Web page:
One day this week Lizzie said something about seeing a spider.  Since she was sitting on a kitchen stool eating her cereal at the counter I immediately launched into, "Little Miss Muffet, sat on her tuffet, eating her curds and whey..."  From there, an animated discussion arose between Lizzie and Sam.  Lizzie acsertained correctly that a "tuffet" was the item on which Miss Muffet sat, while Sam was convinced that it was another word for her bottom. 


Another night, Lizzie was complaining about the supper I served.  Sam commented to her that when he goes hunting with his new BB gun and brings home a squirrel, "You're going to have to eat that!"  Sorry, Kid - I'm pretty sure even I won't be eating a squirrel.


I went through the rest of Paul's clothes this week, which was harder than I thought.  We got the quilts a couple of weeks ago, but they didn't use everything.  There were still a few shirts and suit coats, along with his robe.  Will took a few things, but I still had a tub full of clothes.  So, I bucked up one day and made myself do it.  A lot of the dress shirts I ended up throwing away.  They were too old, threadbare, and had soiled collars.  The stuff that was ok, I put in my goodwill tub.  I stuck his robe in the corner of the laundry room.  I'm not sure yet what I'm going to do with that.  I'm not quite ready to get rid of it.  Anyway, it was emotionally draining to do that.  But it's done now.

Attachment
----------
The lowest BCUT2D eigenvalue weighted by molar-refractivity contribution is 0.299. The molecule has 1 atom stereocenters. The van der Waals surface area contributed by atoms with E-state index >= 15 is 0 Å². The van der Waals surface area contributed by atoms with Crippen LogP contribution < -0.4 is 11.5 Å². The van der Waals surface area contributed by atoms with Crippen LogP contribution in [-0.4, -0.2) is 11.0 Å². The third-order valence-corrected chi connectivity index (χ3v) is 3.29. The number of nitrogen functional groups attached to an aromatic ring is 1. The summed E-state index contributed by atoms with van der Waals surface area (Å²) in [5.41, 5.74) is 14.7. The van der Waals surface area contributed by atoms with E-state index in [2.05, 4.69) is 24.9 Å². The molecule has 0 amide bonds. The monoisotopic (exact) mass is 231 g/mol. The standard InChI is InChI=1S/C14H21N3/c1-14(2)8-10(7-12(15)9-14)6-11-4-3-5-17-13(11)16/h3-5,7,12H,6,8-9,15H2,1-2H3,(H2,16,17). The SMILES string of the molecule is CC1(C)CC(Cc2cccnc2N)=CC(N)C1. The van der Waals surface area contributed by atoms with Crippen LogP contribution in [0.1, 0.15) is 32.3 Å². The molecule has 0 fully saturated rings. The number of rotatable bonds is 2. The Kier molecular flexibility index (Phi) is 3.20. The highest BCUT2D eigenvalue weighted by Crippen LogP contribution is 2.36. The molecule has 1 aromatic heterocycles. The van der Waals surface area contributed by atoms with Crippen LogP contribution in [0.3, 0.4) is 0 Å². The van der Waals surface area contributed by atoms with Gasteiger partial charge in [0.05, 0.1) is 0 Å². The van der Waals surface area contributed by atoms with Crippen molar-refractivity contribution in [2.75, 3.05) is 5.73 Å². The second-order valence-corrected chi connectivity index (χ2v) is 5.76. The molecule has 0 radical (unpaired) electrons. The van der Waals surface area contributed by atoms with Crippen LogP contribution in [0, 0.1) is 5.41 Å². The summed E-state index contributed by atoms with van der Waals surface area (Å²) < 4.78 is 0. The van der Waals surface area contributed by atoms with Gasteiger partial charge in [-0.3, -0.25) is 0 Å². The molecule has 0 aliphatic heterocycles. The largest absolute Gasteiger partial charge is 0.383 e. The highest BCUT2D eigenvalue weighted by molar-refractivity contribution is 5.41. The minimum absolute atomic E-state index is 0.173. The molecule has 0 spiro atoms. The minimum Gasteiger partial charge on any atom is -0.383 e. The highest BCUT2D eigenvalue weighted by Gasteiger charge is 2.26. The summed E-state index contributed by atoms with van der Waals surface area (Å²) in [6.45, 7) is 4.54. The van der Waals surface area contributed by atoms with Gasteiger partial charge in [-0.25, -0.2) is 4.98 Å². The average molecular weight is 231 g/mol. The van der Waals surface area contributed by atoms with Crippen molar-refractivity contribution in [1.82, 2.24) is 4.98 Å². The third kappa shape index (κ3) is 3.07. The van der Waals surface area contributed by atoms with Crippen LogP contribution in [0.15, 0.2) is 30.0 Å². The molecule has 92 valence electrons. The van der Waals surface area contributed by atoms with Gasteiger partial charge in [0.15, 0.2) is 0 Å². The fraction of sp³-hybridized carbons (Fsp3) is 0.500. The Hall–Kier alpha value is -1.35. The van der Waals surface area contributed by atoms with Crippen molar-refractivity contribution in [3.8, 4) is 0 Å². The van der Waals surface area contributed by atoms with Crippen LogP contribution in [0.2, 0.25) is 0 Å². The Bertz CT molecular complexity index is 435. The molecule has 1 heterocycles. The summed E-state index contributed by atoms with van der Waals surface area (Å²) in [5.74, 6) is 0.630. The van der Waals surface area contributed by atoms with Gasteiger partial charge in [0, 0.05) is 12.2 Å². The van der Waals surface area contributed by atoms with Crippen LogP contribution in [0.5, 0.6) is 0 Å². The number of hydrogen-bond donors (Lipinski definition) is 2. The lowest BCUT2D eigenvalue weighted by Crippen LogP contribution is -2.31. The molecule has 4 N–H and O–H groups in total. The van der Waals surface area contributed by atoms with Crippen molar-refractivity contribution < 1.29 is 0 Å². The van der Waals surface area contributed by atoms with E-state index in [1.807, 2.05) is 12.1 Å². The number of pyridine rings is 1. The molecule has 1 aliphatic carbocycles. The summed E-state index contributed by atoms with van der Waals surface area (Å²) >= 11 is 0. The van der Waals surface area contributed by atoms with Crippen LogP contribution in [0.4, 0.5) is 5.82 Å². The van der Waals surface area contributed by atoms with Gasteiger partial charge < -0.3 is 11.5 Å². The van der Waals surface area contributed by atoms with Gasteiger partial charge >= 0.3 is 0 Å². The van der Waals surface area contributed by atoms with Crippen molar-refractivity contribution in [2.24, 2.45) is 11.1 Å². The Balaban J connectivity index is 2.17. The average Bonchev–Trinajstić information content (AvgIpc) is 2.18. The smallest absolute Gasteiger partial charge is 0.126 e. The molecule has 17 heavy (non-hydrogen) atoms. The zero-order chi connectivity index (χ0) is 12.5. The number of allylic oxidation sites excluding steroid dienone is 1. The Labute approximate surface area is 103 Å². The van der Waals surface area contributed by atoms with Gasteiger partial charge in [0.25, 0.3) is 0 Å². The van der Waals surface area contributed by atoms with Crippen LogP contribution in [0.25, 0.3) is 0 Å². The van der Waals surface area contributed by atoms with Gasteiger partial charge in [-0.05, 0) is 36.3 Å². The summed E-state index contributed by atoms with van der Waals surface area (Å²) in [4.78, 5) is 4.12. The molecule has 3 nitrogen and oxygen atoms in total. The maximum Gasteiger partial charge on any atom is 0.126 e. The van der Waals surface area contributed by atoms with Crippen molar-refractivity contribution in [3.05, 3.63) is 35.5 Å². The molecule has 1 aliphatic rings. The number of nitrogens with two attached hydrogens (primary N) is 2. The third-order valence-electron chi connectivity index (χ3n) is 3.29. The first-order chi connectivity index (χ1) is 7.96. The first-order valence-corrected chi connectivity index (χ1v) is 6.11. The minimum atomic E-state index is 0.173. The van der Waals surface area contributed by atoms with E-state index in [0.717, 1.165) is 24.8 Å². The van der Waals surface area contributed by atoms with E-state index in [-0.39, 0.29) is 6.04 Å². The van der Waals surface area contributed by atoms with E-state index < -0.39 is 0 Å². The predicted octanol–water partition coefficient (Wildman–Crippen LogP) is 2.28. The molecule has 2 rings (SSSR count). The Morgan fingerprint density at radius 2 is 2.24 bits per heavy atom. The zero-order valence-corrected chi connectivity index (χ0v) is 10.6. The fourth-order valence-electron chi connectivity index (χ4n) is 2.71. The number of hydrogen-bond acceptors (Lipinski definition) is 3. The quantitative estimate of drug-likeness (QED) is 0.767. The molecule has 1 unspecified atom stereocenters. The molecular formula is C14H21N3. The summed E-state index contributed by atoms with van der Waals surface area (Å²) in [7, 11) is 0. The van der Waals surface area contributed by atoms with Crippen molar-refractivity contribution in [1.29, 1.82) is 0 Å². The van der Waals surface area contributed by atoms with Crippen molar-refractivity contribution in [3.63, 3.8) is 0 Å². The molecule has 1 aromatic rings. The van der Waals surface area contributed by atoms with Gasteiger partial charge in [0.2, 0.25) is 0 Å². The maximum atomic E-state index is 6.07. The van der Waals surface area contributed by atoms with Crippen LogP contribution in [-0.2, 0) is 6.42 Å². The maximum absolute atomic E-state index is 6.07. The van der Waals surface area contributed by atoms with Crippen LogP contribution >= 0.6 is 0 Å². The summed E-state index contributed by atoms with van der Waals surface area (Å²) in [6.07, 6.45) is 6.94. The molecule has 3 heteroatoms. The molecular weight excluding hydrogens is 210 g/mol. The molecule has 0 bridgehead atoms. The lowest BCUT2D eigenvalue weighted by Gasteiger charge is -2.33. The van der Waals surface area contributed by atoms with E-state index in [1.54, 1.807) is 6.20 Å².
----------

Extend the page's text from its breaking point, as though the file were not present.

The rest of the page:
My friend, Tina, teaches in a Christian school in S. Korea, where she has both MKs and native children in her classroom.  One day recently she was showing them a picture of an early-American schoolroom, complete with wooden desks and slates.  The slates, of course, are what they used before paper became widely available.  They're about 9" X 7" or so.  Well, her students, in awe, piped up, "They had ipads then?!"  She said she had a hard time convincing them those were not ipads!   I thought that was pretty funny.